Think of the frequency spectrum as your room. The more big stuff (low end) you put in, the less room you have to breath.
Another tip is to use a compressor on bass parts to even out the volume levels for different notes.
But as has been said, it’s tough if you can’t hear it well. No idea how you have set things up, but if it’s hard to improve the room acoustics, then putting the speakers as close to you at ear level as possible will help. Because if you can play your music less loud, the room will have less influence. Also, SonarWorks Reference Studio 4 could help you immensely.
Why don\t you just monitor through headphones? If it sounds right in them then it is right… rooms are rooms, all shapes and sizes, no advice here is gonna be perfect, just saying
Hmm, Yes and no I have those dt990 pros and although they sound very nice, I can’t make an honest low end mix on them because they tend to boost some bands in the low end giving a wrong image of what is really going on. You’d need a pair of head phones that go into the multi hundreds of euros. maybe SonarWorks Reference Headphones could help with this. Good stereo imaging is also harder on headphones.
True Dave I was just thinking of all the different odd room sizes… I prefer headphones to mix but agree with your post there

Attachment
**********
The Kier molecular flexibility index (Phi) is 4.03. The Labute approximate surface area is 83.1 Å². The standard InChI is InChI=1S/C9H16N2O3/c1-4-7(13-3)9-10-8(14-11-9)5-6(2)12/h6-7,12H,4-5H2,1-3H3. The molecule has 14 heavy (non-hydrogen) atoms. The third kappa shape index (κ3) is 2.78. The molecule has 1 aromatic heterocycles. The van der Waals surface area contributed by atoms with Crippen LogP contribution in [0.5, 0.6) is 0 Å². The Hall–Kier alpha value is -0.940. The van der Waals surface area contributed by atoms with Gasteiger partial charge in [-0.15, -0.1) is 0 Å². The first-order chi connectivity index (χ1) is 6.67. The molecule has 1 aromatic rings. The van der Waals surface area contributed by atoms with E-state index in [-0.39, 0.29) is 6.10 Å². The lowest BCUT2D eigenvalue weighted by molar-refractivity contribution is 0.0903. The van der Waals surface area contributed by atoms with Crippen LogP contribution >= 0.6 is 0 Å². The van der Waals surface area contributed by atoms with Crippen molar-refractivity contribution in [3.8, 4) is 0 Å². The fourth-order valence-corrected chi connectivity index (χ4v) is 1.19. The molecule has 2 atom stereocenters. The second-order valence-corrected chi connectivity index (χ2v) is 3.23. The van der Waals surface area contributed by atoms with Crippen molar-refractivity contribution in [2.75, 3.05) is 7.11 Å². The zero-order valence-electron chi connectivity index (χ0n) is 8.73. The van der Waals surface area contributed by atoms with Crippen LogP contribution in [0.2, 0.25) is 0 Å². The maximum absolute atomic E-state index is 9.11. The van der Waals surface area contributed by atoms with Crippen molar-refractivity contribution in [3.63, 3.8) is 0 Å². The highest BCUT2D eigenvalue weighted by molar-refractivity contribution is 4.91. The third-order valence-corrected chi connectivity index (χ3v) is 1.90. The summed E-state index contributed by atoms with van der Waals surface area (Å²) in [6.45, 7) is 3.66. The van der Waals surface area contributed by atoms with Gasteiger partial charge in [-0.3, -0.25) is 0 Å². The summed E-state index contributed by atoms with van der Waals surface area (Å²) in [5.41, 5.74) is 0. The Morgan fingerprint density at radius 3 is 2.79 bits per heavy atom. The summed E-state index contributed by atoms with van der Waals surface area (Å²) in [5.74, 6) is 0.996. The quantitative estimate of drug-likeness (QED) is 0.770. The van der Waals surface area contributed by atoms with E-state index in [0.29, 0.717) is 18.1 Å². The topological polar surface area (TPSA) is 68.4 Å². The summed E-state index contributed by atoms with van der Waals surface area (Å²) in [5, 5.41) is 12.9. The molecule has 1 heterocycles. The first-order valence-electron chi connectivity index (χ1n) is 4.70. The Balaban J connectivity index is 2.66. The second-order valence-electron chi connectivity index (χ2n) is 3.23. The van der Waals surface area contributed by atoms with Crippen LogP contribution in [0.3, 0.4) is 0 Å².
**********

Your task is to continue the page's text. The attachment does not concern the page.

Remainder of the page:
Yeah you make a good point. At the very least they are very good as a reference. And a joy to wear, even as ear warmers.
Iv’e never really used monitors in all the years Iv’e been making sounds and music Dave, (1987) lol I did have KRK’s once but I prefer headphones personally and I feel that if I can get a mix right on my headphones then it’ll sound good in a club… I haven’t released since 2011 so not sure how it is today but there are no rules in music so just my opinion hehe
I was going to suggest SonarWorks as well. It won’t solve your room problems but it will definitely help with clarity. Treat the room as much as you can afford, get SonarWorks Reference, and put your monitors on IsoAcoustic stands.
Learn to read the analyzer frequencies, cross referencing with professional tracks, and you will see obvious problem areas in your tracks that need addressing.
I can honestly know what the bottom end will sound like without even hearing it by viewing my analyzer. The graph never lies
I use RME Digicheck
Along with my daw the most crucial software in my studio by a mile